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Think Customer Service Work is Just About Picking Up the Phone? Think Again.

- Jun 21, 2013

Guest Post By| Ashley Verril

Customer service employment used to be really basic. In almost every role, you could expect to respond to customer questions and resolve their issues. In more recent years, the channels for these conversations have expanded from just the phone to things like social media and live chat. This shift has started to diversify the kinds of opportunities in the support department to far beyond the typical “customer service representative.”

In this article, I’ll discuss four skills I see becoming increasingly important as customers move further and further from one-on-one phone communication.

Content Analysis and Marketing

Self-service is among the channels increasing most in popularity among customers. These online forums, FAQs and other public knowledge bases enable customers to solve their own issues, without ever needing to get on the phone with an agent. But it takes a lot more effort than just flipping a switch.

In order for these channels to really work, companies need to provide every possible answer that customers might look for, including new ones that emerge constantly as new products or services are released. This requires someone to constantly monitor page views and click throughs to see which topics are generating the most discussion and might deserve a new article, or more expanded answer.

Additionally, these forums can be used effectively to upsell customers, or inspire loyalty and retention. This takes someone with a marketing eye to look for such opportunities.

Natural Language Processing (NLP) Optimization

Another important factor in the success of self-service channels is ensuring that customers can find the answers they need quickly and easily, no matter how the question is asked. This requires sophisticated algorithms that can process natural language to find the answer (otherwise you risk creating a ton of content that’s never found).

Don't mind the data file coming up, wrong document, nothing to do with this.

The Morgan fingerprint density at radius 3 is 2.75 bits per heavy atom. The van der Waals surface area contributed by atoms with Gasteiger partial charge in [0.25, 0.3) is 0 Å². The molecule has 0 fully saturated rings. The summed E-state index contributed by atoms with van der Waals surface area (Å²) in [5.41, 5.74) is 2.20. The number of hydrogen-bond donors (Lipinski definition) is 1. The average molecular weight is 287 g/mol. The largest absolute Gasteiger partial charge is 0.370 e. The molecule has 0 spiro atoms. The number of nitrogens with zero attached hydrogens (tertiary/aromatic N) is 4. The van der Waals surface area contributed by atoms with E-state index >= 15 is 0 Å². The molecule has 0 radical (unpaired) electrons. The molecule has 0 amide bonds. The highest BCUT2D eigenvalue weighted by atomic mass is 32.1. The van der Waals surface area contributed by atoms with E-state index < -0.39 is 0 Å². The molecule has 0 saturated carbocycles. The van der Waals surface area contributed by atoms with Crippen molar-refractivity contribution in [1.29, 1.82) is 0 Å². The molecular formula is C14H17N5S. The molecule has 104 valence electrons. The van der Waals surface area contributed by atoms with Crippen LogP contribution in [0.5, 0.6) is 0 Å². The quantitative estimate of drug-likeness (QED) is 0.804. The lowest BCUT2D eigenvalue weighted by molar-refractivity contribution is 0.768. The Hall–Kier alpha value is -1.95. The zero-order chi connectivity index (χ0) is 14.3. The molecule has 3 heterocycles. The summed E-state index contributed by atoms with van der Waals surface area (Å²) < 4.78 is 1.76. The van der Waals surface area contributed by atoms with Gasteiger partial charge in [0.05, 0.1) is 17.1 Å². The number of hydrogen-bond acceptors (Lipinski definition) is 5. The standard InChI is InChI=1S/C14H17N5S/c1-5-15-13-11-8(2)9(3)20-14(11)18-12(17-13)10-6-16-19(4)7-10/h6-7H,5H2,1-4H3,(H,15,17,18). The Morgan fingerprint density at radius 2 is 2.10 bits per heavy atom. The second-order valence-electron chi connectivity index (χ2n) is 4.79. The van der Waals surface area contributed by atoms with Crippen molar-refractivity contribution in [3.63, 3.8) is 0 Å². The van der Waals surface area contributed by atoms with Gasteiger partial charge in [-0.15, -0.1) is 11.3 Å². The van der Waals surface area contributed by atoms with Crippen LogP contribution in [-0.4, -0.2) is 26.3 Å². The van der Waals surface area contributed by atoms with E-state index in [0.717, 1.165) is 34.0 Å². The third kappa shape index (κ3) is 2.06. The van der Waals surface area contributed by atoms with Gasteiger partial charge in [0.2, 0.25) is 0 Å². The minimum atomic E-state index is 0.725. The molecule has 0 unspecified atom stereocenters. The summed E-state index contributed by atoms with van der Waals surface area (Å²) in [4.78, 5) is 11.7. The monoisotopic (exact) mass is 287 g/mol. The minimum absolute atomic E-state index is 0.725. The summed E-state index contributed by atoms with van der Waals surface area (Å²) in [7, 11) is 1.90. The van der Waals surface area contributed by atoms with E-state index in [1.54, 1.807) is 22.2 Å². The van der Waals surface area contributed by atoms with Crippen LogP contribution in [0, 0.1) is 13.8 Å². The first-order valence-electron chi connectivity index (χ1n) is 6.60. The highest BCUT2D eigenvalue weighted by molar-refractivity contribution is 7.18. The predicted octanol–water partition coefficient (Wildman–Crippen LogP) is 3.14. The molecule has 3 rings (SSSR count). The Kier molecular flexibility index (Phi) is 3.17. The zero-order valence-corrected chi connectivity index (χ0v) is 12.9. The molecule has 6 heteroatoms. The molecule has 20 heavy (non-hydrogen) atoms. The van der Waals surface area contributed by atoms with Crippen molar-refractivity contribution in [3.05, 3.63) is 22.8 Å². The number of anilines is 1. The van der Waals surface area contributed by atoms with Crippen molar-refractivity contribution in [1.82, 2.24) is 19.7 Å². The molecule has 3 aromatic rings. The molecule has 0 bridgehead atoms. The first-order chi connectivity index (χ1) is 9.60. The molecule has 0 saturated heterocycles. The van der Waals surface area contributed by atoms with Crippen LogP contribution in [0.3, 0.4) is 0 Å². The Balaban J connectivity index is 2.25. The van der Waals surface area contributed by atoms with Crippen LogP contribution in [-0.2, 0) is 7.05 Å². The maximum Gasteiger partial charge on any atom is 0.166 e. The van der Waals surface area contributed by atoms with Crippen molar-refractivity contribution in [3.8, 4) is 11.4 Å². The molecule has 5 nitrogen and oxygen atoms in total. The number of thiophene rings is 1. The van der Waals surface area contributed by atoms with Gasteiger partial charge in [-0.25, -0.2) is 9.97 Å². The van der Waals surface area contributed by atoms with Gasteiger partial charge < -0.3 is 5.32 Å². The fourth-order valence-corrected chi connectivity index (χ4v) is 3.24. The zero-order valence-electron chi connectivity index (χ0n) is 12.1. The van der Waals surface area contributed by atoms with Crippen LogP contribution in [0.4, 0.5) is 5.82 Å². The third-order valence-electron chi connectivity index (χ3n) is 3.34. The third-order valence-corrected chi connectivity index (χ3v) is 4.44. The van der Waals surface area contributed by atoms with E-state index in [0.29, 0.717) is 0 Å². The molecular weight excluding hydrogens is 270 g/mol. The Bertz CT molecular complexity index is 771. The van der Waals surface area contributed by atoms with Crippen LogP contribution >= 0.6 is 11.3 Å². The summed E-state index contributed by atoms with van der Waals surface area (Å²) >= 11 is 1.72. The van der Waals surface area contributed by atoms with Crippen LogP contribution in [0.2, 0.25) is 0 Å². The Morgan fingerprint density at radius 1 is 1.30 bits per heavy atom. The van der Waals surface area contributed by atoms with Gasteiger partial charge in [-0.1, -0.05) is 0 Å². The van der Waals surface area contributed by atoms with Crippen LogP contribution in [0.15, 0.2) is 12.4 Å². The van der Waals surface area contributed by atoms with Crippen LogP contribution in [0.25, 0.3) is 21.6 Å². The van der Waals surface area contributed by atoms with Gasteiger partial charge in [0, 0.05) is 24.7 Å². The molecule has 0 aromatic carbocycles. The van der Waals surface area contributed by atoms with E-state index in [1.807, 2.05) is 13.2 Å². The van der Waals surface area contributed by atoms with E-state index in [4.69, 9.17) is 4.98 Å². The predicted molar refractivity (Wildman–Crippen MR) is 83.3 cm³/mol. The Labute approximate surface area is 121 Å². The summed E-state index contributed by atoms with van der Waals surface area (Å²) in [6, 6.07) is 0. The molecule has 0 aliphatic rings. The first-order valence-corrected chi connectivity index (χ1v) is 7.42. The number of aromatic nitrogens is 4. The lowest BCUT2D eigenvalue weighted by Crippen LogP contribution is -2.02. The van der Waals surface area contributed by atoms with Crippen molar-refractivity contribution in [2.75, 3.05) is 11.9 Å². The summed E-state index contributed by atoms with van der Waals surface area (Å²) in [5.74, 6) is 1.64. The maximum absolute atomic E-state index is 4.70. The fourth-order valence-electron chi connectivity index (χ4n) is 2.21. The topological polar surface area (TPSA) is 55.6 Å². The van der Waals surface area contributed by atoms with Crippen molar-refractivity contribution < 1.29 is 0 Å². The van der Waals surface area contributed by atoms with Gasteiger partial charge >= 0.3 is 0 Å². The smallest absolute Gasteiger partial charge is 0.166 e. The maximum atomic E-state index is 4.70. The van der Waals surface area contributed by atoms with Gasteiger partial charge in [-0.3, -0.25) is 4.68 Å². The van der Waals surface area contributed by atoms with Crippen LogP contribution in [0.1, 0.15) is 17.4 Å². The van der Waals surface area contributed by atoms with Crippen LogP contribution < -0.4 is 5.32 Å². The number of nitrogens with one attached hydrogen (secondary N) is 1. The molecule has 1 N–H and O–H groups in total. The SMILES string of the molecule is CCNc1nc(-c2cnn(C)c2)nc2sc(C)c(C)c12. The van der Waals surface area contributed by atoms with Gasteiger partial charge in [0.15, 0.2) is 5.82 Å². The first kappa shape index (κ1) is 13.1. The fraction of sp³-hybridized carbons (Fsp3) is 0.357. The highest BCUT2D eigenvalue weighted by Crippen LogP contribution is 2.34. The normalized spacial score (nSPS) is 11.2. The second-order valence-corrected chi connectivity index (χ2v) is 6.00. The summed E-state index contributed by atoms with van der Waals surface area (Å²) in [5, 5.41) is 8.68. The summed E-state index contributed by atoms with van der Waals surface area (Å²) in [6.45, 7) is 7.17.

While most companies will deploy off-the-shelf or open-source NLP technology, they might need an NLP Developer will need to make substantial configurations to apply it to their company’s specific use cases and content.

Social Media and Community Management

Customers are increasingly using social media as a means for support. If they send an angry tweet to a company, they expect an answer. Companies will need more social savvy to both find these conversations (using sometimes complicated keyword identifiers with social listening software), and to respond appropriately.

The person managing this process would also need a marketing mindset as many of these positive interactions present opportunities to spread word of mouth. If a customer responds with a huge thank you on Twitter, and an “I love your brand!” that’s a great opportunity for marketing to re-tweet that message.

Mobile App Product Management

The day is fast approaching when most customer-company interactions will happen on a mobile device. Unfortunately, traditional Web browsing with a tiny smartphone or tablet can be frustrating. So more and more companies are creating customer service specific mobile apps (banks have been doing this for some time).

As more customers use these applications, companies will need people to ensure they are providing the most optimal experience. If analytics showed one feature is used more than another, for example, they might try featuring it more prominently on the app home screen. Or maybe they’d work with the NLP Developer to refine speech recognition for that function.

These are just a few skills I see becoming more important. These changes mean new and changing opportunities for a variety of candidates. So if you think customer service is just about picking up the phone, think again.

Ashley Verrill is an analyst for Software Advice. She has spent the last six years reporting and writing business news and strategy features. Her work has appeared in myriad publications including Inc., Upstart Business Journal, the Austin Business Journal and the North Bay Business Journal. Before joining Software Advice in 2012, she worked in sales management and advertising. Currently, her research focuses on various topics related to CRM software, sales, customer service and marketing strategy.  Follow Ashley on twitter @CustomerServInv

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